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Health Insurance Portability and Accountability Act (HIPAA)

The Health Insurance Portability and Accountability Act (HIPAA) of 1996 is a federal law impacting both consumers and providers of health care services. It does the following:

  • specifies the types of measures required to protect the security and privacy of personally identifiable health care information
  • gives the U.S. Department of Health and Human Services the authority to mandate the use of standards for the electronic exchange of health care data
  • specifies what medical and administrative code sets should be used within those standards
  • requires the use of national identifiers for health care providers
Consumer Information
HIPAA provides you and your family members with some valuable protections related to how your health care information can be used and shared. Understanding these protections can help you understand your rights related to your personal health care information and what you can do if you believe they have been violated.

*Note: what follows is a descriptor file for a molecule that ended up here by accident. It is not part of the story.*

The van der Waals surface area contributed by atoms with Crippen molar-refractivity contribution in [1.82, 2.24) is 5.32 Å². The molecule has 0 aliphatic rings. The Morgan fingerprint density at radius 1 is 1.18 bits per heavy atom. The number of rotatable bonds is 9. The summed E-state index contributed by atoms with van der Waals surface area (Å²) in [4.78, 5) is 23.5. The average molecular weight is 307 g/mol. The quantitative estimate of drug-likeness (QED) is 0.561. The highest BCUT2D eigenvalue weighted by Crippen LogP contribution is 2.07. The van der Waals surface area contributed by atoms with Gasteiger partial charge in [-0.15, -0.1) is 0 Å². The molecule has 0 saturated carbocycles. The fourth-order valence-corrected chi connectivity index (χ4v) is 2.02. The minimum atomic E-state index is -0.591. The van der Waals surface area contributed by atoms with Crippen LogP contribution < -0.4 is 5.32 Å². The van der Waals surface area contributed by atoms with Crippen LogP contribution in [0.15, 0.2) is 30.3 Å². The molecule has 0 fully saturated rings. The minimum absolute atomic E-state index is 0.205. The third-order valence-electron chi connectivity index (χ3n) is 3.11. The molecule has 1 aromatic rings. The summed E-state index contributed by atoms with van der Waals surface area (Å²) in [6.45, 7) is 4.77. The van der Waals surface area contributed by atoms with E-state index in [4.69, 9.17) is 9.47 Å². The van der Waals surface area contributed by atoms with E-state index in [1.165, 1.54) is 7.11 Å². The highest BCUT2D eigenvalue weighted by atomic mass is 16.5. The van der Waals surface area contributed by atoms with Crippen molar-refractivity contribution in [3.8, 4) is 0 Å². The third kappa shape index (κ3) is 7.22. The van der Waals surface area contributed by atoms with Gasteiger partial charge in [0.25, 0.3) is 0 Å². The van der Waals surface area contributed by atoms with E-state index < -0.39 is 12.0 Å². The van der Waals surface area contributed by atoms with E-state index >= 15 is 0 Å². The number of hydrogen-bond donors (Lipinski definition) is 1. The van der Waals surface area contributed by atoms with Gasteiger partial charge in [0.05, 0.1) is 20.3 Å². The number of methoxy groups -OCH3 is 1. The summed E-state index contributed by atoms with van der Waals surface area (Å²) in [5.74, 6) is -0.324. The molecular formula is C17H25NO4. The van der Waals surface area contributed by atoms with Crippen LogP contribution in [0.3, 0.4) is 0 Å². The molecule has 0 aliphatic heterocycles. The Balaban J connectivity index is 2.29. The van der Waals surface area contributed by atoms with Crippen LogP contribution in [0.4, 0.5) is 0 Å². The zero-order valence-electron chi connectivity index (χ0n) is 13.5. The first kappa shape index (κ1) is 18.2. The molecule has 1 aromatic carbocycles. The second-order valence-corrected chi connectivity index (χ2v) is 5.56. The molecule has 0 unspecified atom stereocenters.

Provider Information
HIPAA requires all covered entities to comply with these administrative simplification standards related to the transactions, code sets and provider identifiers required for the electronic exchange of data.
National Provider Identifier
The National Provider Identifier (NPI) is a unique health care provider number used to distinguish individual practitioners or provider organizations during standard electronic health care transactions. The 10-digit number assigned through a single, national enumerator is intended to simplify the exchange of health care data by eliminating the need for health care providers to use different identification numbers to identify them when conducting standard transactions with multiple health plans.
HIPAA Resources
This is where you'll find publications and links addressing HIPAA issues, such as privacy and security regulations, policies and procedures, Medicaid and Medicare services and health care information technology.